How to Ride the Bus–A Public Transportation Primer

Union Station, Chicago

Using public transportation sounds easy enough—after all, how hard can it be to ride a bus? But this assumption of ease just doesn’t play out in the real world in many places. These systems were generally not designed all at once as a cohesive system, but in most cases have been patched together in an attempt to keep up with the eternal sprawl of cities as they grow. And this leaves some of the places that need public transportation the most, such as rural areas and large suburbs, entirely car dependent. Yet, leaving aside the environmental aspect and just looking at the economic side, it still makes sense to take public transportation when you can. On a recent visit to LA I found that it would cost twenty dollars to take a cab to my hostel, but the bus took only forty minutes and cost a dollar. I only had to ask six people to find the stop the first time…

So how do you cut through the complexity of the system and get where you need to go? In the area where I live, north of San Francisco, public transportation is a mess. There was once a great passenger train system here, but the tracks were partially torn out years ago at the height of our unrequited love affair with the automobile. There is a good bus line running in and out of San Francisco but politics keeps this company from operating efficiently in my county. There is a county system that will get a person to any town in the county—eventually…

Then there is the bus system in the county’s biggest city, Santa Rosa. This may be the most workable of the three systems, though it misses some areas completely.  Where I live, supposedly in Santa Rosa, I must walk for an hour to nearby Sebastopol to catch a county bus. I keep three bus websites on my desk-top. None of the schedules sync with the others and it takes up to three hours to get where a car could go in 20 minutes. All of these buses except the San Francisco bus stop running at around 7 or 8 PM, making it impossible to go out at night without a ride home.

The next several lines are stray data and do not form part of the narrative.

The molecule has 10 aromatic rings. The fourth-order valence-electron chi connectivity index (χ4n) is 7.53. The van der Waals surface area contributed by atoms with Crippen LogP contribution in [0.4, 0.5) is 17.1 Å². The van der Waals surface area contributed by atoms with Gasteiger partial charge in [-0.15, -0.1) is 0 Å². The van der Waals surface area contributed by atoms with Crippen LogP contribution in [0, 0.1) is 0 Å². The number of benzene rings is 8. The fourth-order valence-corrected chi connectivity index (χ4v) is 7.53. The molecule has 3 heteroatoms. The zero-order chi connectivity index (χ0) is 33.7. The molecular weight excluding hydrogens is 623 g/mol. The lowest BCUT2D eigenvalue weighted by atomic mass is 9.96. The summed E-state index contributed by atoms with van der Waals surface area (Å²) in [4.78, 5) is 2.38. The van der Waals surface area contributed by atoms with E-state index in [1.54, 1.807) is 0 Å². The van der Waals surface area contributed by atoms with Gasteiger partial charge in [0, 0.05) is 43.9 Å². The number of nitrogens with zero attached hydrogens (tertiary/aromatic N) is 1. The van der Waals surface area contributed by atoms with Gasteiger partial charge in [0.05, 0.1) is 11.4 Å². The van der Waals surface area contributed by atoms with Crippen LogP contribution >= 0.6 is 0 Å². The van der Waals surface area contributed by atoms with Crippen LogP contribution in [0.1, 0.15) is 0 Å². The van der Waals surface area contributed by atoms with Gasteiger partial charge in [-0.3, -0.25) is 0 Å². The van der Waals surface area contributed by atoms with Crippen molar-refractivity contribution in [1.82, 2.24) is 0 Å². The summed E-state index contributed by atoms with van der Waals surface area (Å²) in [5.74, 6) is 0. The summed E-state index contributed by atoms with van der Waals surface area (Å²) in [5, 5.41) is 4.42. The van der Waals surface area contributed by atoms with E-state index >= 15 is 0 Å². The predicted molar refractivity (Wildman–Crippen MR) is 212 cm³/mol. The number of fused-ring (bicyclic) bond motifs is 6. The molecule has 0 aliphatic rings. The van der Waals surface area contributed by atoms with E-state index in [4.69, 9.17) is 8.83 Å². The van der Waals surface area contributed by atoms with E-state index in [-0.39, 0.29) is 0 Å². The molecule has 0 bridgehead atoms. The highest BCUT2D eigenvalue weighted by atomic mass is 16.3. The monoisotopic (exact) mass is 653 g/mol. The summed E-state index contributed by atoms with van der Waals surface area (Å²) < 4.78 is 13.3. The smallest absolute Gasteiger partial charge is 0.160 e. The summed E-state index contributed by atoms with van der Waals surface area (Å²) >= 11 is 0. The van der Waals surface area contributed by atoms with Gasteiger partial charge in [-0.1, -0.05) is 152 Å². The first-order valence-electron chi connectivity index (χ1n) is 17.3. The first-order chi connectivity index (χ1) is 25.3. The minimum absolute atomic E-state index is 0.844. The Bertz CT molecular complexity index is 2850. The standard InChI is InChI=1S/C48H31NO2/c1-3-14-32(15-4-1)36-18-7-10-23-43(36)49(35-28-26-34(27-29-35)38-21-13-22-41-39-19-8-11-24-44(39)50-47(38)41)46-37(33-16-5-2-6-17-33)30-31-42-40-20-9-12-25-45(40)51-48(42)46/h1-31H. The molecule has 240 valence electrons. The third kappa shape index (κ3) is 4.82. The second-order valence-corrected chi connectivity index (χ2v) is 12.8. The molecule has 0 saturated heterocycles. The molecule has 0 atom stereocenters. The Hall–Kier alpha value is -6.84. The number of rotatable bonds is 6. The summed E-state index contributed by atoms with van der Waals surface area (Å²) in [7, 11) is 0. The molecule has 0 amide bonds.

I am pretty sure the scenario I just described it at the extreme when it comes to dysfunctional public transportation systems. This does not make other systems, even the best ones in the country, any less daunting Riding a bus is not rocket science, but it has been made as complicated as programming your own remote. Anyone who finds themselves in Manhattan for the first time can attest to that. So—if you are in an unfamiliar city and want to learn to get around fast, what can you do? I suggest going to a phone book and looking under the transportation authority of the city you are in. Or better yet go online. There may be more than one authority if it is a big area. Detroit has two systems. LA has at least two. But all of them have a number that you can call for information, and many have online schedules and fare charts.

It may take some time to get a live person on the phone. When you do get someone, ask about the best way to get where you want to go. Confirm the fare, the boarding location, and even the schedule if it is not clear that your route is well serviced. Ask about discount passes, even if you are just visiting. But don’t stop there. Get your questions answered even if you think they are dumb. You are a paying customer and you are not the one who made this so complicated.

Another trick is to type in the address of where you want to get to and pull up the Google map. Click on “get directions” and then click on the bus icon. Make sure the origin and destination addresses are correct and hit search. It should give you the bus stop locations, times, transfer points, and route numbers of the bus or busses you need to take.

Once you know how to get where you want to go remember to dress in layers, carry a book and some snacks, and hit the bathroom before you head out. Once you get the hang of it you will come to enjoy the reading instead of driving and the freedom of not being chained to a car and having to park it. Happy Trails!